The United States is a land of plenty, but federal officials say it does not have all the medical equipment it needs to fight the coronavirus. With the government estimating the U.S. needs anywhere from 270 million to 3.5 billion additional face masks, one would think its top priority would be facilitating the creation of new masks and finding ways to reuse its existing supply—but developments this weekend indicate otherwise.
The federal government initially recommended that healthcare providers wear N95 masks, which “protect the wearer from airborne particles and from liquid contaminating the face,” when interacting with any COVID-19 patient. The government later advised them to wear masks only for high-risk procedures, not because the threat had lessened, but due to the lack of available masks.
The N95 ventilators are intended to be used only once, but the supply is so limited that medical personnel have been reusing the same ventilators, potentially to the point of rendering them ineffective.
“I feel like I’m just going to end up using the same N95 mask, and eventually it’ll get so tattered I’ll get exposed,” one doctor told the Los Angeles Times.
As usual, the private sector came to the rescue. Some businesses have stepped up production to fill the gaping void. But when an Ohio-based nonprofit came up with a way to let doctors safely reuse the existing masks multiple times over, the FDA took its time to grant approval.
Battelle CEO Lou Von Thaer said it created a process “years ago” to clean N95 masks. Its Critical Care Decontamination System allows ventilators to be used up to 20 times. Each machine can clean 80,000 masks a day and return them the same day. Battelle tracks each mask, and those that have been used 20 times or that have defects are thrown away.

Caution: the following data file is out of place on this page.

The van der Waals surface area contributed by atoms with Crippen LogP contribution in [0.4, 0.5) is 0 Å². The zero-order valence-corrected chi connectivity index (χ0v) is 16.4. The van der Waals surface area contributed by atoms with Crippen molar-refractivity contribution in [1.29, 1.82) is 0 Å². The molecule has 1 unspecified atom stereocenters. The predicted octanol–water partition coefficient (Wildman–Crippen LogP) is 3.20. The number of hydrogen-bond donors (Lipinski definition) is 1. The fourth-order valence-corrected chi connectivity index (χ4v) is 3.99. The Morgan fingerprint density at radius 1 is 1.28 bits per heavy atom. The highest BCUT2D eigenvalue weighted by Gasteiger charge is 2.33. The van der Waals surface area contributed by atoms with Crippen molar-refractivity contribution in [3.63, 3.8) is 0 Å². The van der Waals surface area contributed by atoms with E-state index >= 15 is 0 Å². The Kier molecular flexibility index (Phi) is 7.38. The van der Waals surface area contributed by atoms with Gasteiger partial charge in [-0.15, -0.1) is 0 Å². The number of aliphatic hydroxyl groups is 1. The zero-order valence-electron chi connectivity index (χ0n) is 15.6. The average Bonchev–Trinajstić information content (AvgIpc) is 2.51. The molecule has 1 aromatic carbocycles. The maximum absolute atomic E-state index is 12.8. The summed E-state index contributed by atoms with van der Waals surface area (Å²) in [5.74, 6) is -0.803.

Battelle assembled two machines for use in Ohio and sent two to New York, one to Seattle, and one to the D.C. area. Together, the five machines could clean 400,000 masks a day for up to 20 uses.
That alone would reduce the number of single-use masks needed by 8 million.
“Innovation is really in Ohio’s DNA,” said Ohio Governor Mike DeWine. “This Ohio-driven solution has the potential to save lives now and in the future across the United States,” said Lt. Governor Jon Husted.
Unfortunately, speed and efficiency are not part of the government’s DNA. The federal government delayed its response, then imposed a regulation that would have cut the machines’ effectiveness by 88 percent.
“We’ve been pushing this for a week,” said Husted at an impromptu press conference on Sunday, designed to prod the government into action.
The machines are “ready to move, but we’ve been waiting on FDA approval,” said DeWine. “We have been waiting, and waiting, and waiting.”
Husted said the FDA had promised him an answer by the end of last week.
Ultimately, the FDA called Husted at 1:19 a.m. on Sunday, saying it had granted approval—but only if Battelle limited the machines to cleaning 10,000 masks a day.
The FDA offered no reason for the limitation. Furthermore, it’s clear the government intended to constrict the life-saving technology for weeks or months. A letter from FDA Chief Scientist Denise Hinton instructed, “Battelle shall provide FDA weekly reports, including data according to a testing plan for scale-up reviewed by FDA.”
The response seemed counterintuitive: If the technology is safe for 10,000 masks a day, why not 80,000? If the technology is unsafe, why allow any use at all?
To confound things further, the FDA order acknowledges, “There is no adequate, approved, and available alternative to the emergency use of the Battelle Decontamination System for decontaminating compatible N95 respirators for reuse.”
DeWine contacted President Donald Trump, who publicly urged FDA approval. “Our medical personnel desperately need this,” said DeWine. “Lives are literally at stake.”
After the president’s intervention, FDA officials “compressed what would normally take a number of days … into a couple of hours,” DeWine said during his Monday afternoon press conference.
The government rewarded its response with a bout of self-congratulation. “This is an example of everyone working quickly to help find a solution,” said FDA Commissioner Stephan Hahn.
That’s not the most obvious assessment of the government’s handling of the situation.
It should not take a call from the president to expedite FDA approval of vital technology that serves a manifest public health need.
The private sector is moving faster than government can keep up. Innovation is part of the free market’s DNA. The world would be safer if it were the watchword for the government, as well.
(Photo credit: U.S. Air Force / Staff Sgt. Sara Keller. Public domain.)